In many poor countries, over 80% of the population have experienced corrupt practices in the health sector. In rich countries, corruption takes other forms such as overbilling. The causal link between low levels of the quality of government (QoG) and population health can be either direct or indirect. Using cross-sectional data from more than 120 countries, our findings are that more of a QoG variable is positively associated with higher levels of life expectancy, lower levels of mortality rates for children and mothers, higher levels of healthy life expectancies and higher levels of subjective health feelings. In contrast to the strong relationships between the QoG variables and the health indicators, the relationship between the health-spending measures and population health are rather weak most of the time and occasionally non-existent. Moreover, for private health spending as well as for private share of total health spending, the relation to good health is close to zero or slightly negative. The policy recommendation coming out of our study to improve health levels around the world, in rich countries as well as in poor countries, is to improve the QoG and to finance health care with public, not private, money.
Maxwell, Daniel; Bailey, Sarah; Harvey, Paul; Walker, Peter; Sharbatke-Church, Cheyanne; Savage, Kevin
Corruption is a threat to the purpose of humanitarian assistance. Until fairly recently, humanitarian assistance has not been considered an important arena in broader efforts aimed at curbing corruption, and corruption has not always been considered a particularly important concern for humanitarian assistance despite the obviously challenging nature of the context of humanitarian emergencies. Corruption, though, is a threat to humanitarian action because it can prevent assistance from getting to the people who most need it, and because it can potentially undermine public support for such assistance. This paper examines perceptions of corruption and its affects, documents best practices, and outlines gaps in understanding. It suggests recommendations for improving the capacity of humanitarian agencies to prevent and manage the risk of corruption. Agencies have taken steps to combat corruption and improve accountability--downwards and upwards--but scope remains for improvement and for greater sharing of learning and good practice. © 2012 The Author(s). Disasters © Overseas Development Institute, 2012.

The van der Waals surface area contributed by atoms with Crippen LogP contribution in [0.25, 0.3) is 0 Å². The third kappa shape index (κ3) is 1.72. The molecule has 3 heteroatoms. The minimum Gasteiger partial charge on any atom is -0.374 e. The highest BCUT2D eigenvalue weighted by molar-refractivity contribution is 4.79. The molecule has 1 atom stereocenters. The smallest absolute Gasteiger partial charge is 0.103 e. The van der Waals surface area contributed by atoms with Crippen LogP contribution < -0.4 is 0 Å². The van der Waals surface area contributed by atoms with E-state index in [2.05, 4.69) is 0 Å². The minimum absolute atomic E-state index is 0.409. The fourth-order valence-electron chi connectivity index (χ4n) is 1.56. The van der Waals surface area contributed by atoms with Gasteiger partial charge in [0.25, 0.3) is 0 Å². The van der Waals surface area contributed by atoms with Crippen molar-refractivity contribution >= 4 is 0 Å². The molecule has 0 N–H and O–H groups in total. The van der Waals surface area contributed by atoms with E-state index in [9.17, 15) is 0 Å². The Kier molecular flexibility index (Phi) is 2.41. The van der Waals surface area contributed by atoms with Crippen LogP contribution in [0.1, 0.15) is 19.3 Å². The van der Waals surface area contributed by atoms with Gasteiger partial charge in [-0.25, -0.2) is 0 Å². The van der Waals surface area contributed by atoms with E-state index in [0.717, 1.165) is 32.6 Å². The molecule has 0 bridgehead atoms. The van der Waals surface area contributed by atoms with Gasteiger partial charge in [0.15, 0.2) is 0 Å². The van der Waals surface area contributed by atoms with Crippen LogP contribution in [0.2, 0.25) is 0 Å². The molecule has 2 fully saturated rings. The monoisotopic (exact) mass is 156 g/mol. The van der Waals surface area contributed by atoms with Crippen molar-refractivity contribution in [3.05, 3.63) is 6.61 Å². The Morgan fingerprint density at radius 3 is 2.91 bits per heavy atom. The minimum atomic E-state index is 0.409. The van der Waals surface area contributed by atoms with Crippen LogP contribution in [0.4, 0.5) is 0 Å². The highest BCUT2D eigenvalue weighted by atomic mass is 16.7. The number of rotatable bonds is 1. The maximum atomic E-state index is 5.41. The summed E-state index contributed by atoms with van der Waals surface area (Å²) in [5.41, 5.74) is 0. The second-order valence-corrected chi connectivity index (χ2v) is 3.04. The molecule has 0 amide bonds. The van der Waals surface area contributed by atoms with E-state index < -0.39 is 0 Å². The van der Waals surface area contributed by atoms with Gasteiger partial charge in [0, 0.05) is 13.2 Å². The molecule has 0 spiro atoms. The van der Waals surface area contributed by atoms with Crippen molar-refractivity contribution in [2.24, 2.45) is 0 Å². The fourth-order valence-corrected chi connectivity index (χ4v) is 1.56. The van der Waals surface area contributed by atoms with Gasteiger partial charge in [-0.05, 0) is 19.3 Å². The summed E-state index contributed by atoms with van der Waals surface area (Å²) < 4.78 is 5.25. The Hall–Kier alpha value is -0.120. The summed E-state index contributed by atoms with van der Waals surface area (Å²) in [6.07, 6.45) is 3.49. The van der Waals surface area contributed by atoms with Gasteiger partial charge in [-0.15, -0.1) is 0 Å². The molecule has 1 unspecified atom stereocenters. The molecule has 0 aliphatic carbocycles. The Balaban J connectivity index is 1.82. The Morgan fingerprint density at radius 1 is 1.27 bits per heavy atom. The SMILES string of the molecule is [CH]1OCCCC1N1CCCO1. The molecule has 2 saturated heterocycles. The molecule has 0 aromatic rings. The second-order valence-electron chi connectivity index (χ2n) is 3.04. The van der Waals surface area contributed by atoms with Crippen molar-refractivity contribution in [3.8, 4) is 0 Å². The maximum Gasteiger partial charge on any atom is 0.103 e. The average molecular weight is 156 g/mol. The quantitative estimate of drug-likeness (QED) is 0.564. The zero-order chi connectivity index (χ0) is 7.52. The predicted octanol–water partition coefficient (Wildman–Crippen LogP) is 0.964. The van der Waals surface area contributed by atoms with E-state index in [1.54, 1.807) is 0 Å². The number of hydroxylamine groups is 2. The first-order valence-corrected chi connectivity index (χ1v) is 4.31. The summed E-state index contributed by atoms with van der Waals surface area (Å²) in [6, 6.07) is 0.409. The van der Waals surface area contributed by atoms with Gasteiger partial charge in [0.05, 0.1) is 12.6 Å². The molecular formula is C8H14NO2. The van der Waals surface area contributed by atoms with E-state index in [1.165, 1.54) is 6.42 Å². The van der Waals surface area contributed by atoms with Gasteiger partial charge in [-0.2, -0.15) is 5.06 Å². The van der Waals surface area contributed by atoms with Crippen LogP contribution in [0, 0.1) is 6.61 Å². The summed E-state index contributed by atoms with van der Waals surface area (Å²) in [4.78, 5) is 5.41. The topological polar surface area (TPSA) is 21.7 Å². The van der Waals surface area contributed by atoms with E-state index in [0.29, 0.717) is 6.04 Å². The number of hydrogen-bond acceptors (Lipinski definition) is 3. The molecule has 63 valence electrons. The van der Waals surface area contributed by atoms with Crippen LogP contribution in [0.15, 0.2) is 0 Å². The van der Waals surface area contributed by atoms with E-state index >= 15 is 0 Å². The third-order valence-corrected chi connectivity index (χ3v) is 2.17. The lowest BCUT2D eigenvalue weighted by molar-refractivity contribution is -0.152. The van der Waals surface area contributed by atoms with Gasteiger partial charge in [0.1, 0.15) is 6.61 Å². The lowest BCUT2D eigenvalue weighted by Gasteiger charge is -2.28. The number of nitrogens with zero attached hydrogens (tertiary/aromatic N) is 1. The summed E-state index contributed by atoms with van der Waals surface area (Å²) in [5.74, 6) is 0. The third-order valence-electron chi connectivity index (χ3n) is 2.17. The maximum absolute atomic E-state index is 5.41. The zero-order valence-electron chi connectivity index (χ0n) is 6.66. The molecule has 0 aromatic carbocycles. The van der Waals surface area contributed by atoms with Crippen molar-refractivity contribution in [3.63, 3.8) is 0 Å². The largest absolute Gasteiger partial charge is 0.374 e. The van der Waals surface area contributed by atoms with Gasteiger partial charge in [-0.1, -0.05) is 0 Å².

Full Text Available Around one trillion Euros is lost to tax evasion and avoidance every year in the EU. In this context, governments have increasingly been tempted to turn to cross-border audits to secure needed resources and expertise to assist in ensuring international compliance with various taxes and other sources of revenue. However to manage international tax compliance revenue authorities are faced with the significant problem of corruption. The aim of this paper is to examine whether joint audits have to be applied in order to increase the efficiency of revenue collection. In order to narrow the field of investigation, the article focuses primarily on the situation faced by the Romania and Moldova.
Dian Puji Simatupang
Full Text Available Since eradicating corruption having been continously encouraged by late governments – and until now – , there would not be less important as to retracting the corrupted assets. There are many aspects to be considered in doing such action, such as manifesting the legal aspects of administrative law, and so other applied national regulations. By these regulations, such as Law No. 7 of 2006 on Ratification of United Nations Convention against Corruption, 2003 (Konvensi Perserikatan Bangsa Bangsa Anti-Korupsi, 2003, Law Number 25 of 2003 On Amendment to Law Number 15 of 2002 on Money Laundering, Act 30 of 2002 on Corruption Eradication Commission, Law Number 20 Year 2001 regarding Amendment to Law Number 31 Year 1999 on the Eradication of Corruption, and Government Regulation Number 65 of 1999 on Implementation Procedures for Examination of State Property, retraction the corrupted assets should be define in order to get known about eradicating corruption.
Little, Miles; Lipworth, Wendy; Kerridge, Ian